The origin of…Ketchup

“A household name is like ketchup. Everybody wants ketchup. Ketchup doesn’t hurt anybody.” Louis C.K.

Post 49 Ketchup

The 17th century sauce of pickled fish made by the Chinese and called koechiap was brought to Malaysia and Singapore in the early 18th century, where the English discovered it. In Malay it was called kecap (pronounced kechap) and the word changed into ketchup in English.
In Malay and Indonesian cuisine kecap is a fermented savory sauce, with two main varieties: kecap asin (salty kecap) and kecap manis (sweet kecap). Kecap manis is a sweet soy sauce containing soy, garlic, brown sugar and other herbs and spices.

In the UK ketchup was originally made with mushroom and the English brought this sauce to the United States in the late 18th century. Recipes of ketchup made with tomatoes appeared in American cookbooks in the early 19th century. Tomato ketchup was much more popular than fresh tomatoes were, since many believed that eating raw tomatoes was not safe (as opposed to eating tomatoes that had been processed through cooking and the addition of vinegar and spices).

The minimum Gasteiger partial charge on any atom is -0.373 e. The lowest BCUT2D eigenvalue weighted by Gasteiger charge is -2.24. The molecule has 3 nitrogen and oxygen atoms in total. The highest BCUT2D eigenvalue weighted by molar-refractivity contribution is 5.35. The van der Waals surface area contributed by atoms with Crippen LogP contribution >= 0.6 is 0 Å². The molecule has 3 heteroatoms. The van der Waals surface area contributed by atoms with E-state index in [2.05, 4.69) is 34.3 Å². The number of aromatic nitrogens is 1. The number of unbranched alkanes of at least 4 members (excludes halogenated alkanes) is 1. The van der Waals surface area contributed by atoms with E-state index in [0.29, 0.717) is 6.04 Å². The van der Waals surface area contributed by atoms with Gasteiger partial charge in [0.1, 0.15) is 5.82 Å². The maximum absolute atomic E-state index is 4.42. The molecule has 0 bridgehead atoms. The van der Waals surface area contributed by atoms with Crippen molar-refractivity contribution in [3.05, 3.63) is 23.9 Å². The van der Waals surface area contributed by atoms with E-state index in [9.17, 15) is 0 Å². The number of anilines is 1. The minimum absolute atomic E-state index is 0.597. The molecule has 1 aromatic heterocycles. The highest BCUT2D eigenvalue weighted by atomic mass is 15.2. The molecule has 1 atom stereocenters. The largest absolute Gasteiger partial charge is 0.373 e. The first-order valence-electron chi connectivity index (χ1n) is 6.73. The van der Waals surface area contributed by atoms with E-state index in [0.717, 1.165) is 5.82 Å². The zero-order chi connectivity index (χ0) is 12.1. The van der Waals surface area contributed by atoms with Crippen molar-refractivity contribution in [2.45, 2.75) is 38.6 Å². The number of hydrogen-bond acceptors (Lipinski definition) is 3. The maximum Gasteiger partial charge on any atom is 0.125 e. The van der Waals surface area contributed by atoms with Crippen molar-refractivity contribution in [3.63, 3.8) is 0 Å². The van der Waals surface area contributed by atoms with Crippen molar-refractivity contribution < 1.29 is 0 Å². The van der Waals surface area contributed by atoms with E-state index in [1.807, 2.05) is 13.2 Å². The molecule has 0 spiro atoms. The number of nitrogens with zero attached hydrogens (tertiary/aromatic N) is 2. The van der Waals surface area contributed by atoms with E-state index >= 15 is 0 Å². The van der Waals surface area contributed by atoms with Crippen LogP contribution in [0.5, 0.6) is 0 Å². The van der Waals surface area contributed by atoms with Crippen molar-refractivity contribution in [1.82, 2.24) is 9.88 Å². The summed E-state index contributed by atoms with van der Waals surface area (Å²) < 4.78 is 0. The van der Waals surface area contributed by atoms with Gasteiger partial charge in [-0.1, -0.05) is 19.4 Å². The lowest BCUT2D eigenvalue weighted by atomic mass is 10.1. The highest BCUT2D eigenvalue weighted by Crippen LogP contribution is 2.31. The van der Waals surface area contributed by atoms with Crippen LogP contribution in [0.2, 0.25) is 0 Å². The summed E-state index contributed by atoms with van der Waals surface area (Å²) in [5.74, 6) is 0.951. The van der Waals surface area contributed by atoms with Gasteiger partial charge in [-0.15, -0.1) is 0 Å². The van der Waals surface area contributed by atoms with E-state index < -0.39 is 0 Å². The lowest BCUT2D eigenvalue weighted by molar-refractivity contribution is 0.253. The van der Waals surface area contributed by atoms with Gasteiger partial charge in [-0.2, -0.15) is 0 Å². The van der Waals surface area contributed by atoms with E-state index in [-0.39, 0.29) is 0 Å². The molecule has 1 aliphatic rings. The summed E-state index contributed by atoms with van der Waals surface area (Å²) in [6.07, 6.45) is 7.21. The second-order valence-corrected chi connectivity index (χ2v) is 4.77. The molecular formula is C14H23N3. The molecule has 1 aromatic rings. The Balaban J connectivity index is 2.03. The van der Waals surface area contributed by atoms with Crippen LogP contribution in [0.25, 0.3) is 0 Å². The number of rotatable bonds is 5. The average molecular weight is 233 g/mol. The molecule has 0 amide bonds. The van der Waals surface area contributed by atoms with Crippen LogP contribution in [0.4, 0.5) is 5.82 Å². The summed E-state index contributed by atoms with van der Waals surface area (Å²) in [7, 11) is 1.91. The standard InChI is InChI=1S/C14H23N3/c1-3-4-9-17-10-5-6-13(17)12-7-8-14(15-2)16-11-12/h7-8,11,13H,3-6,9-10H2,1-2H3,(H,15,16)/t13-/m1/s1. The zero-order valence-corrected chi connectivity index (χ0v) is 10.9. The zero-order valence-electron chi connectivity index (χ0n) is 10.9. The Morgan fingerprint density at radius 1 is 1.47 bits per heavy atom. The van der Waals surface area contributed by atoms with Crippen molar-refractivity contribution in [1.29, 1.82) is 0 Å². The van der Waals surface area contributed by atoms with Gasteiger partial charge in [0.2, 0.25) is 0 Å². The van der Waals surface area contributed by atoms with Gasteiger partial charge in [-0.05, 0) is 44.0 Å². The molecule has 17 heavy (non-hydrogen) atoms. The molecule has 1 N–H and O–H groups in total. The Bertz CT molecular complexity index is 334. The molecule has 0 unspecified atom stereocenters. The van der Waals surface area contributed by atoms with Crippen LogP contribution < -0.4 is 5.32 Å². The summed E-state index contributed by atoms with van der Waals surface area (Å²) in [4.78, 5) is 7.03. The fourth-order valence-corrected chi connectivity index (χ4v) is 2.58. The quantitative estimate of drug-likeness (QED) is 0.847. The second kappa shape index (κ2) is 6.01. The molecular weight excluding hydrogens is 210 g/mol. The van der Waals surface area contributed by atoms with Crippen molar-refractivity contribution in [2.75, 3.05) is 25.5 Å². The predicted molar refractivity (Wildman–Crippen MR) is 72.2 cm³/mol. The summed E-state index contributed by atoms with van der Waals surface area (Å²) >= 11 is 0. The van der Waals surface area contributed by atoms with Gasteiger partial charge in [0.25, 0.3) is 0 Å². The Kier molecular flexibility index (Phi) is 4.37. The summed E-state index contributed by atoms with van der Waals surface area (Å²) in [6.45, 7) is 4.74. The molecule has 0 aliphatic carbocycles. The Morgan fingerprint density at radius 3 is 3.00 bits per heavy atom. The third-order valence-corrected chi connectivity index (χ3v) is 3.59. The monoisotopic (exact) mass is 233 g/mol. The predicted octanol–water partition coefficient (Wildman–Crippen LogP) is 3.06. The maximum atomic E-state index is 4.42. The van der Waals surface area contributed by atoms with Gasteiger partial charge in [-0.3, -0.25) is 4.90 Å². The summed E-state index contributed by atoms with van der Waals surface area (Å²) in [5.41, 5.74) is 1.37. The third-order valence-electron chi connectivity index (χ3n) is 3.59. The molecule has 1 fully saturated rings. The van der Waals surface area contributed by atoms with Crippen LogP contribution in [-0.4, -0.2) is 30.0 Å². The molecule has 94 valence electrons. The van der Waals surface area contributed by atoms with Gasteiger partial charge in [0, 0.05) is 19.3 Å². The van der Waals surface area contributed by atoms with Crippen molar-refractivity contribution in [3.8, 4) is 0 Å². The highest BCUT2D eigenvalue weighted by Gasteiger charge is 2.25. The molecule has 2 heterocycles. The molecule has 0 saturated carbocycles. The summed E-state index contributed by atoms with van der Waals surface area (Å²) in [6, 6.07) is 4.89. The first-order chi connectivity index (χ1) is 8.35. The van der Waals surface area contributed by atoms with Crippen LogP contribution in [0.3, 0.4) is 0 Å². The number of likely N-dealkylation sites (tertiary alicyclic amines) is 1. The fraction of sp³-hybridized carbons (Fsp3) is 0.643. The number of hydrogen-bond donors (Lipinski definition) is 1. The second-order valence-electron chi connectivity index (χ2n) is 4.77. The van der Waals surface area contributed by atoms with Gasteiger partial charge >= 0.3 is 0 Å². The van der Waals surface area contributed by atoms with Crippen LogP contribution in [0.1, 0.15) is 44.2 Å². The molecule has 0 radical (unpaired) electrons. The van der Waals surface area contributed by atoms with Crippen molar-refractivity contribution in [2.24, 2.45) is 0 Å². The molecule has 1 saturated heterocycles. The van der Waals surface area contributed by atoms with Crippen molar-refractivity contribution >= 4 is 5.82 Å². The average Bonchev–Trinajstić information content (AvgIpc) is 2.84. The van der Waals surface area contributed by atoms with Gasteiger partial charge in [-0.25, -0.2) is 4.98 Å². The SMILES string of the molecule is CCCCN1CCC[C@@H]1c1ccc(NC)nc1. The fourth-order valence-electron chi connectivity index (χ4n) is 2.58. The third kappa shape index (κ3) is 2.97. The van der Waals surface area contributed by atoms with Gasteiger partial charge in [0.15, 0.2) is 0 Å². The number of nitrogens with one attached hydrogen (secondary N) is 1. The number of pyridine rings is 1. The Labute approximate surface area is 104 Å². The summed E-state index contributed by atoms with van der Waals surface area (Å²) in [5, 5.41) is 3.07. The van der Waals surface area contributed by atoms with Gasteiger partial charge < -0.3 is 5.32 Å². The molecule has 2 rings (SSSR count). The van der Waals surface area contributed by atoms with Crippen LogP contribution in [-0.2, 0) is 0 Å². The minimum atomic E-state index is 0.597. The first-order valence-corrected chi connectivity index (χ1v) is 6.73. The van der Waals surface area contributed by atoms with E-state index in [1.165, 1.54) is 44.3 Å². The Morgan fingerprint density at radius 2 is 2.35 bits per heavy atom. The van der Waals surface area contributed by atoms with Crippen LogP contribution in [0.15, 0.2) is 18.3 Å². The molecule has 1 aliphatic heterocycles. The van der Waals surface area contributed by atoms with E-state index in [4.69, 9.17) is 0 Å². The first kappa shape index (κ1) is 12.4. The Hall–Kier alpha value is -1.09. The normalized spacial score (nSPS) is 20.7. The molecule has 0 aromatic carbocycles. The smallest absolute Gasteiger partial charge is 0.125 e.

Jonas Yerks is considered to be the first man to produce and distribute ketchup on a national skill (1937). The famous company F&J Heinz (nowadays H.J. Heinz Company) followed in 1876 and by 1906 they were able to produce preservative-free ketchup. Until 1983 Heinz introduced the plastic squeeze bottle, making it much more easy to pour out the ketchup. Previously, many people have had problems getting the ketchup out of the bottle and instead of hitting the bottom, one should´ve tapped the neck of the bottle right where Heinz placed the “57” label (put there on purpose, although not many consumers knew this). Heinz annually sells 650 million of bottles of tomato ketchup worldwide and it is estimated that the worldwide ketchup market will reach USD 3.3 billion in 2015.

a thick sauce made with tomatoes (Source: Merriam Webster).

The English ketchup, Dutch ketchup, Spanish ketchup and Italian ketchup come from Malay kecap (pronounced kechap), from Chinese koechiap (Amoy dialect), brine of pickled fish.

Ketchup in other languages:
Dutch: ketchup
Spanish: la kétchup
Italian: il ketchup


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